Currently the import of Haggis into the USA is illegal. If only it were the same with Asian countries. 

When I was in college and living away from home my friends and I spent a bulk of our time feeling hungry. Finances were scarce and I did not have my own transport so whatever was consumed had to be substantial, within spitting distance and cheap as hell.

 

And so we discovered the joys of hostel cooking. In this post I shall introduce you to two dishes.

 

CRISPY TOAST

Please note that this method of making toast does not require a toaster or fire. It instead needs an iron. Yes, the kind you iron your clothes with. Spread butter evenly on a slice of bread (preferably fresh). Switch on the iron and turn the knob till it reads ‘Cotton’. Gently lay the buttered bread on top and hear it sizzle. Turn over after a minute.

 

PS: My roommate and I had a dedicated iron which was used purely for toast making purposes.

 

INSTANT NOODLES

This preparation does not need fire or even an electric kettle. It does need a modern bathroom. You ask why? Beeecaaauuuse a modern bathroom has a geyser, which in turn has piping hot water. Need I say more?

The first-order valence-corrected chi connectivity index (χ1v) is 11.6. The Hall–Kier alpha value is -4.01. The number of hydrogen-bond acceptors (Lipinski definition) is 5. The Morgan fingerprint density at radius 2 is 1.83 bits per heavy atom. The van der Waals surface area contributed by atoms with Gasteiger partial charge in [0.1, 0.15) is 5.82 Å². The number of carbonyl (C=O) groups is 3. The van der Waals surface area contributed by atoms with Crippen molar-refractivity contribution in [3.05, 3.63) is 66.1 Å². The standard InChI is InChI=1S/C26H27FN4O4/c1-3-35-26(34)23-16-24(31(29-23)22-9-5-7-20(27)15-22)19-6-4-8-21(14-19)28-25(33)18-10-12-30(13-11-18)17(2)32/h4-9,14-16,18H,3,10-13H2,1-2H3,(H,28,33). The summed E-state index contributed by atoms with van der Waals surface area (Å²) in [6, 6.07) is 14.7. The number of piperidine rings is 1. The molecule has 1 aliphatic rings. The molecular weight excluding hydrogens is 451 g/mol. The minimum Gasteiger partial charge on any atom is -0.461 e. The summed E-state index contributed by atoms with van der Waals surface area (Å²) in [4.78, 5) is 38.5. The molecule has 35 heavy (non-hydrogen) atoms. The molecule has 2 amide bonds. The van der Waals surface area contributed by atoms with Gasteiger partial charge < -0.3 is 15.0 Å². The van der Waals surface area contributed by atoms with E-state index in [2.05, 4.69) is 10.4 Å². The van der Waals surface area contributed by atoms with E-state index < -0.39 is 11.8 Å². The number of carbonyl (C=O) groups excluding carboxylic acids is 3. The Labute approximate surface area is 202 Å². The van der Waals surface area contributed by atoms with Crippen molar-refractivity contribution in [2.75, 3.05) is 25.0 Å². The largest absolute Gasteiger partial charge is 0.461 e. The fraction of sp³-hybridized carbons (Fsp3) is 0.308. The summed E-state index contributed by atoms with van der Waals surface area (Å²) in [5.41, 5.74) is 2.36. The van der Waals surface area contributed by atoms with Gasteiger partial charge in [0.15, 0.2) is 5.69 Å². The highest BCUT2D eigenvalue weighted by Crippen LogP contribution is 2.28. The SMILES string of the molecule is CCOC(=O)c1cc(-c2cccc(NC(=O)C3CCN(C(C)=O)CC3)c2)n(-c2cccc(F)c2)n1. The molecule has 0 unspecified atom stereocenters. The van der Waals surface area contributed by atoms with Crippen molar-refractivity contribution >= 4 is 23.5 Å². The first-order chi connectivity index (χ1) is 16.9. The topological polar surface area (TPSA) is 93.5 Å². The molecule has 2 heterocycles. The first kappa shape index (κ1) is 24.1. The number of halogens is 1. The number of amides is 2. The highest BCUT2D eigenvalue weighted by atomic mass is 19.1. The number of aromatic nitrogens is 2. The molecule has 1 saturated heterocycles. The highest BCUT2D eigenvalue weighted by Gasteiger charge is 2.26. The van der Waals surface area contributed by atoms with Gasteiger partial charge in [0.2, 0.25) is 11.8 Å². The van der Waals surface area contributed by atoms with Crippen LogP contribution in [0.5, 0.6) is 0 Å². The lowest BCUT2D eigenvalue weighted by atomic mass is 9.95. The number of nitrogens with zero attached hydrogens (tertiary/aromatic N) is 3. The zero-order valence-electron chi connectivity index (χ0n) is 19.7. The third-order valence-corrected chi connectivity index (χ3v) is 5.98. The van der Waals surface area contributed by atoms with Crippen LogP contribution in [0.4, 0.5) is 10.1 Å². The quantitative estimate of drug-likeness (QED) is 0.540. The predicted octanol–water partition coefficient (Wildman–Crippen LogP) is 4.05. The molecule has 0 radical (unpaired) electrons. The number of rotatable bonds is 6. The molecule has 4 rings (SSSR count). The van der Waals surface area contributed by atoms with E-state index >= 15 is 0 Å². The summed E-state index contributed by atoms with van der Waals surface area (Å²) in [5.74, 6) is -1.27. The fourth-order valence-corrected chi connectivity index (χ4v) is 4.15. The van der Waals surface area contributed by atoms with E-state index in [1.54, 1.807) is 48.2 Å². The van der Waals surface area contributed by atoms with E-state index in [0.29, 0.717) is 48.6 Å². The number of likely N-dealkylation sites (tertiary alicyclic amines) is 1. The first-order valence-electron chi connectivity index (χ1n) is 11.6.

Disgusting you say? A necessity, when you are a poor student.

Someone wise said that it is a pleasure to give advice, humiliating to need it, normal to ignore it.


Some of us (classically ME) tend to ignore the smaller instructions in life while concentrating on the larger more complicated ones. So when I set out to cook Lamb Biryani last Sunday, I followed the instructions right down to the last inch of a cinnamon stick.

 

I parboiled the fine Basmati rice with whole Indian spices and peppercorns with the precision of a honed surgeon. I cooked the tender lamb with tomato and onions, soaked the saffron in warm milk (43.5 degree centigrade) and fried the onions to the specified colour of Burnt Umber (Yea, it’s a real colour). The mint leaves were torn and sandwiched between the layers of rice along with the lamb. The saffron was devotedly poured at regular intervals.

 

And then I went and made my only but fatal mistake. I chose the wrong utensil. I chose an elegant blue and black casserole with a clear cover, covered it with aluminum foil to seal the food in. What I failed to take note of was the fact that the instructions clearly said ‘prepare biryani in a heavy bottomed dish’. My casserole was perfect except that its bottom was rather thin (pardon for lack of a better phrase).

 

The result – My painstakingly prepared biryani looked fantastic, tasted pretty darn good but smelt like London during the Great Fire.